Brehon Law and Rent (Bryant, 1913)

1.631. Sophie Bryant, The Genius of the Gael: A Study in Celtic Psychology and its Manifestations, (London and Leipsic: T. Fisher Unwin, 1913), pp.163-66. BL 012354.g.16

Extract from Sophie Bryant, The Genius of the Gael (1913), on the concept of rent in Brehon Law.

In this passage from Bryant’s chapter on the ‘Evolution of Social Institutions under the Ancient Gael’, in the course of a description of Irish society under Brehon law in pre-Norman times, she gives an insight not only into concepts of rent, but also into the position of the “tribeless and homeless” stranger in relation to tenancy.

¶¶The common tribesman was the peasant head of the family, enjoying freely the use of the tribal land. The tribesman might fall into debt, make a contract with the chief of his tribe — or some other person of weight — by which he borrowed cattle for his use in agriculture, and undertook to pay interest in service, homage and material goods. This is the origin of rent in Ireland, and probably in other European countries as well. Elsewhere, it was the beginning of feudalism. The peculiarity of Ireland lies in the fact that the Brehon land law was developed side by side with the conditions leading to feudalism, to check and regulate them at every turn. Thus, as the needy peasant found it necessary to “take stock” from his chief and become a tenant, the law-loving intellect of the Gael stepped in and regulated with the utmost exactness the rent which tenants were to pay their lords. Hence the difference between the Irish idea of land tenure and the idea in all other European countries where landlordism still exists. The idea of a judicial rent is as old in Ireland as the institution of rent itself. Even the chief of the tribe was not excepted from the dominion of law: the king’s rents were regulated as well as those of all the others.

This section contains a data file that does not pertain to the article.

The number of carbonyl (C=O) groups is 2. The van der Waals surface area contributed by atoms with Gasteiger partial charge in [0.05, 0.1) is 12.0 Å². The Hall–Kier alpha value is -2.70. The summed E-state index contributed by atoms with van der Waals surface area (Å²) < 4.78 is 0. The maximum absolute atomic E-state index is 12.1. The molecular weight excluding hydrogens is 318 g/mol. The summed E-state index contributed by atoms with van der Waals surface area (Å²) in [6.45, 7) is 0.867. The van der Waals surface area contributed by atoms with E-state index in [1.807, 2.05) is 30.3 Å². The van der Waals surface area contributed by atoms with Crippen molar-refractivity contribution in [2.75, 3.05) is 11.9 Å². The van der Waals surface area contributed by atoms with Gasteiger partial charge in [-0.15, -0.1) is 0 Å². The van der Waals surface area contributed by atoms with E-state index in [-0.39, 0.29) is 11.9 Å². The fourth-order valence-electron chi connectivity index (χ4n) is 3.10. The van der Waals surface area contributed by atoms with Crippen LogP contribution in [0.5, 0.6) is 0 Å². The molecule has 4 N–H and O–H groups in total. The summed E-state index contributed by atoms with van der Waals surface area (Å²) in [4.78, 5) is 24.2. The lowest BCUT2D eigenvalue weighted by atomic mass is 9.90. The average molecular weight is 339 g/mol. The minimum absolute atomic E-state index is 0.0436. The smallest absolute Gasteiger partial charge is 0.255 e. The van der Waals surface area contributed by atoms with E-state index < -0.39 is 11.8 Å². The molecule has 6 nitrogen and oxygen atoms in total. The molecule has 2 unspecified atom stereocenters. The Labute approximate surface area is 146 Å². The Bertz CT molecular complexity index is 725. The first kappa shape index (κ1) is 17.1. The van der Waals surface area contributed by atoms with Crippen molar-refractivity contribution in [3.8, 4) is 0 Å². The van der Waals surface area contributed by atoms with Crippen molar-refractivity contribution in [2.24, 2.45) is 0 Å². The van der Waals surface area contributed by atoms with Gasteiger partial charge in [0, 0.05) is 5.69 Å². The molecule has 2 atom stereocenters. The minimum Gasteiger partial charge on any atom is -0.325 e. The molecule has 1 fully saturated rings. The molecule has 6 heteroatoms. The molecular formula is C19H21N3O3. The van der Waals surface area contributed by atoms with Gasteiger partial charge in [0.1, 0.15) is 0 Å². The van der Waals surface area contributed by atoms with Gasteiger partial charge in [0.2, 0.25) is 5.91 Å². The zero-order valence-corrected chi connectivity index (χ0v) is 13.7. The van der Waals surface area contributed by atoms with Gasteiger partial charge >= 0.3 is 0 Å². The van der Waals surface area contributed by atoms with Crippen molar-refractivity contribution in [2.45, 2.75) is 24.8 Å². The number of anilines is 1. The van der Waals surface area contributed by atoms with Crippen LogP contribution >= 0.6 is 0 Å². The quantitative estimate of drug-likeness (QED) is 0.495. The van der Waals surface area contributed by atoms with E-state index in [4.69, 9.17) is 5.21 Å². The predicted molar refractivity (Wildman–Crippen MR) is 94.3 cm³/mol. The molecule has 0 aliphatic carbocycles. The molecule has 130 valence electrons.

¶¶The law also made provision for the termination of a tenancy. After rent and homage had been rendered for seven years, the tenant became entitled to the stock if the chief died; and, if the tenant died, his heirs were partially, though not wholly, relieved from their obligation. Thus the law aimed not only at regulating the relations between landlord and tenant, but at the prevention of permanency in the servile relationship. Clearly, the tendency throughout is to conserve the ancient tribal idea of a community of freemen by limiting the power of the strong to make contracts with the weak. Contrast this with the unchecked degeneration of tribalism in mediæval Europe.
¶¶The Irish law tracts give us, in the fuidir class, the true prototype of the nineteenth-century Irish tenant. Strangers, tribeless and homeless, needed not only land to settle upon and perhaps a little capital to start with, but also the protection of a claim on some society. The chief no doubt had, in early times, access to the waste lands of the tribe, and on these it was easy for him to settle strangers who came to him. Thus the fuidir would enter into a free contract with the lord, by which he obtained leave to settle on the land and was secured in the protection of his lord, who thenceforth stood to him in the relation of family, i.e., was bail and witness for him in the tribal courts. On the other hand, he would agree to pay the lord a rent, and the law left the two perfectly free to agree on that rent as best they might. The lord might accept the fuidir’s offer or let him go; the tenant was free to pay or go. The rent of a fuidir is definitely distinguished in the great law tract, the “Seanchus Mor” from the fair rent paid by one of the tribe, as a “rack-rent from a person of stranger tribe.” So to be a tribesman was to have the protection of the law, and to be a stranger was to be left to the lord’s goodwill, public opinion and the natural law of demand and supply.

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